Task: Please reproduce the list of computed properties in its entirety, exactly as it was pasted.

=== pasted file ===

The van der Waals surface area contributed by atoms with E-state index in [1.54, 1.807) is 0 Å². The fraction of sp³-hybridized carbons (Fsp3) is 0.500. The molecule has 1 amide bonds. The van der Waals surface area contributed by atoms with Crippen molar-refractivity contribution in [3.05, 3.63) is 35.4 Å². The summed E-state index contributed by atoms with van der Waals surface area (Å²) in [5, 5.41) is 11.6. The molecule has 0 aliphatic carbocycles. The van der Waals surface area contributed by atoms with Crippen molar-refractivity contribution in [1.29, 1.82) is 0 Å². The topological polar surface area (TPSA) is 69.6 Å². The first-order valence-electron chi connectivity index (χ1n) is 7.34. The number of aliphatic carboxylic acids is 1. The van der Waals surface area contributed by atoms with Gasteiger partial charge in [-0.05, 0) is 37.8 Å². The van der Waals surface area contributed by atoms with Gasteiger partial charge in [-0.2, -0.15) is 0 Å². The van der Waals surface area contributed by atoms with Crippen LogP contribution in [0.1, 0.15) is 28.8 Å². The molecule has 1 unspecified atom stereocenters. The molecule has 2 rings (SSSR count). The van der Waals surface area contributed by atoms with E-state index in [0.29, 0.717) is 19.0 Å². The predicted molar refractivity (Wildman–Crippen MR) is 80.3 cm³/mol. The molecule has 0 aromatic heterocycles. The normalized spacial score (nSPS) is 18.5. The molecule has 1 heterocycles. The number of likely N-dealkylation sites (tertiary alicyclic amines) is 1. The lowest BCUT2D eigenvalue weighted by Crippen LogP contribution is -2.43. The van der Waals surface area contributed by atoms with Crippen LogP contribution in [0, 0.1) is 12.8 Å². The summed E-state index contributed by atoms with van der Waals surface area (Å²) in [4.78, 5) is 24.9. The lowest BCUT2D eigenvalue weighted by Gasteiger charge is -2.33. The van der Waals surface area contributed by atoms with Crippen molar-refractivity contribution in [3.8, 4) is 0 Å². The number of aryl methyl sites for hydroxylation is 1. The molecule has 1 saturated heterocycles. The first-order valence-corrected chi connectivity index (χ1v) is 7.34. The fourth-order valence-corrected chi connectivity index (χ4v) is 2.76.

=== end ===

The van der Waals surface area contributed by atoms with E-state index in [1.54, 1.807) is 0 Å². The fraction of sp³-hybridized carbons (Fsp3) is 0.500. The molecule has 1 amide bonds. The van der Waals surface area contributed by atoms with Crippen molar-refractivity contribution in [3.05, 3.63) is 35.4 Å². The summed E-state index contributed by atoms with van der Waals surface area (Å²) in [5, 5.41) is 11.6. The molecule has 0 aliphatic carbocycles. The van der Waals surface area contributed by atoms with Crippen molar-refractivity contribution in [1.29, 1.82) is 0 Å². The topological polar surface area (TPSA) is 69.6 Å². The first-order valence-electron chi connectivity index (χ1n) is 7.34. The number of aliphatic carboxylic acids is 1. The van der Waals surface area contributed by atoms with Gasteiger partial charge in [-0.05, 0) is 37.8 Å². The van der Waals surface area contributed by atoms with Gasteiger partial charge in [-0.2, -0.15) is 0 Å². The van der Waals surface area contributed by atoms with Crippen LogP contribution in [0.1, 0.15) is 28.8 Å². The molecule has 1 unspecified atom stereocenters. The molecule has 2 rings (SSSR count). The van der Waals surface area contributed by atoms with E-state index in [0.29, 0.717) is 19.0 Å². The predicted molar refractivity (Wildman–Crippen MR) is 80.3 cm³/mol. The molecule has 0 aromatic heterocycles. The normalized spacial score (nSPS) is 18.5. The molecule has 1 heterocycles. The number of likely N-dealkylation sites (tertiary alicyclic amines) is 1. The lowest BCUT2D eigenvalue weighted by Crippen LogP contribution is -2.43. The van der Waals surface area contributed by atoms with Crippen LogP contribution in [0, 0.1) is 12.8 Å². The summed E-state index contributed by atoms with van der Waals surface area (Å²) in [4.78, 5) is 24.9. The lowest BCUT2D eigenvalue weighted by Gasteiger charge is -2.33. The van der Waals surface area contributed by atoms with Crippen molar-refractivity contribution in [3.8, 4) is 0 Å². The number of aryl methyl sites for hydroxylation is 1. The molecule has 1 saturated heterocycles. The first-order valence-corrected chi connectivity index (χ1v) is 7.34. The fourth-order valence-corrected chi connectivity index (χ4v) is 2.76.